The Case for More Prov­inces

Southasia - - COMMENT -

There has been much talk over re­cent months of cre­at­ing more prov­inces in Pak­istan but there has been op­po­si­tion to the pro­posal with equal mea­sure. Re­al­is­ti­cally speak­ing, how­ever, the time has come when the coun­try must turn a new leaf, take a se­ri­ous look at its ad­min­is­tra­tive setup and find co­gent ways of im­prov­ing gov­er­nance is­sues. This is the key to na­tional co­he­sive­ness and Pak­istan mak­ing head­way as a mod­ern and pro­gres­sive na­tion. It is ob­vi­ous that the present sys­tem in the coun­try, based on a sin­gle fed­eral ter­ri­tory and four large prov­inces gov­erned from four provin­cial cap­i­tals, has be­come cum­ber­some and in­ef­fec­tive in terms of gov­er­nance. It may of­fer a large de­gree of ‘po­lit­i­cal’ ad­van­tage to cer­tain con­cerned quarters, but it is clear that there is a lack of com­mu­ni­ca­tion be­tween each provin­cial cap­i­tal and the rest of the prov­ince. The dis­tance is in­creas­ingly cre­at­ing a ‘dis­con­nect’ be­tween the provin­cial ad­min­is­tra­tion and the peo­ple. It is pre­vent­ing the po­lit­i­cal rulers as well as the ad­min­is­tra­tors from dis­pens­ing jus­tice, pro­tec­tion and ser­vices to all cit­i­zens in an eq­ui­table man­ner – and this, in turn, is re­flect­ing on their over­all per­for­mance.

In or­der to main­tain law and or­der more ef­fi­ciently, to pro­tect life and prop­erty, to dis­pense jus­tice and to pro­vide all ser­vices in a more prac­ti­cal man­ner, it would be ju­di­cious if the coun­try were di­vided into at least 20 eas­ily man­age­able ad­min­is­tra­tive units. The units would be de­mar­cated strictly on ad­min­is­tra­tive lines and no con­sid­er­a­tion would be given to lin­guis­tic or eth­nic di­vi­sions. Each unit would have its own cap­i­tal, its own ad­min­is­tra­tor/gov­er­nor/chief min­is­ter and an Assem­bly un­der the Con­sti­tu­tion of Pak­istan (which would be ac­cord­ingly amended), sup­ported by a suit­able ad­min­is­tra­tive struc­ture. Since the ad­min­is­tra­tive unit would be smaller in terms of ge­o­graph­i­cal size and to­tal pop­u­la­tion and would be or­ga­nized on lines of ef­fec­tive man­age­ment, the gov­ern­ment ma­chin­ery would be in a much bet­ter po­si­tion to ‘con­nect’ with the peo­ple and cater to their needs. In such a setup, the ad­min­is­tra­tive unit would be mostly man­aged by lo­cal cit­i­zens – po­lice, bu­reau­cracy, ju­di­ciary, etc. The of­fi­cials would be cho­sen from within the lo­cal pop­u­la­tion and would, thus, be closer to the ground re­al­i­ties. They would be able to cater to lo­cal needs in a more re­al­is­tic man­ner. Lo­cal peo­ple would also have a greater sense of be­long­ing to the area rather than those who are trans­ferred from far-flung ar­eas of the coun­try.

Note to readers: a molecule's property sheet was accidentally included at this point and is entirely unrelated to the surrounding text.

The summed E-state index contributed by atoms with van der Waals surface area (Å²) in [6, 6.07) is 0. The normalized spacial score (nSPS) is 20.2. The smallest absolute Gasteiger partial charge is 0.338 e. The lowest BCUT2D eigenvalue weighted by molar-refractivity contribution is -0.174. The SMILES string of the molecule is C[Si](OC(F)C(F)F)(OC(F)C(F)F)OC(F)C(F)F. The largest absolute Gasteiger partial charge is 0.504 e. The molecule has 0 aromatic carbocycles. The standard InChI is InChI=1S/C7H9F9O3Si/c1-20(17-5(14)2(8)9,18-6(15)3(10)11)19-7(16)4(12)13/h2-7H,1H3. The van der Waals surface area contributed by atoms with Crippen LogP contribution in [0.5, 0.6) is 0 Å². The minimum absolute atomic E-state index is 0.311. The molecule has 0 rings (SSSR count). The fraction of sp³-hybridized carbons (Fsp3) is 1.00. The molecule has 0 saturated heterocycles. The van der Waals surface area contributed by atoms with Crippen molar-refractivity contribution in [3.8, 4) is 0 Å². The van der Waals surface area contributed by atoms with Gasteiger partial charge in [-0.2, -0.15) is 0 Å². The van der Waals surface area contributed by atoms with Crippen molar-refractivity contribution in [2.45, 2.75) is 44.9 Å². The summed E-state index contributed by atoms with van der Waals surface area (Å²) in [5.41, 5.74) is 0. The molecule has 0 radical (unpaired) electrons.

There are many ex­am­ples around the world where big­ger ad­min­is­tra­tive units have been bro­ken into smaller ones to bring the provin­cial ma­chin­ery closer to the peo­ple and make dis­pen­sa­tion of ad­min­is­tra­tive ser­vices eas­ier and more ef­fec­tive. In­dia, which is also a fed­eral repub­lic, com­prises 29 states and seven union ter­ri­to­ries to­day; th­ese units have their own elected gov­ern­ments for lo­cal ad­min­is­tra­tion. Sim­i­larly, the pri­mary di­vi­sion in the United States of Amer­ica is the state. The United States fed­eral and state gov­ern­ments op­er­ate within a sys­tem of par­al­lel sovereignty. When Nige­ria had only 4 prov­inces, there were tribal clashes and bad gov­er­nance is­sues. To­day, it has more than 17 prov­inces, most of which were cre­ated just to make gov­er­nance ef­fi­cient and ef­fec­tive.

The feu­dal sys­tem and the feu­dal mind­set is also a nasty thorn in the side of the ad­min­is­tra­tive ma­chin­ery in Pak­istan. Per­haps hav­ing more ad­min­is­tra­tive units would serve to wa­ter down the pow­ers of the feu­dal lords in the ru­ral ar­eas as their fief­doms would be cut down to size. This would also kill the ‘feu­dal’ men­tal­ity of those ur­ban big­wigs who strut around with all their power para­pher­na­lia. Sur­veys and stud­ies have shown that the peo­ple at large do not find provin­cial gov­ern­ments and those who run th­ese gov­ern­ments to be rea­son­ably re­spon­sive in solv­ing their prob­lems. Lo­cal gov­ern­ments have been found to be more forth­com­ing in this re­spect though the whole lo­cal gov­ern­ment ap­pa­ra­tus in Pak­istan has been messed up in re­cent years in the in­ter­est of po­lit­i­cal ex­pe­di­ency. There­fore, when the ad­min­is­tra­tive sys­tem is brought closer to the peo­ple through more units, it will ef­fec­tively demon­strate how im­po­tent large provin­cial bu­reau­cra­cies are and how pow­er­less or self-serv­ing their very ex­is­tence is. They should make way for smaller units so that gov­er­nance is made more ac­ces­si­ble to the peo­ple and more ef­fec­tive in terms of on-ground re­sults.

Syed Jawaid Iqbal

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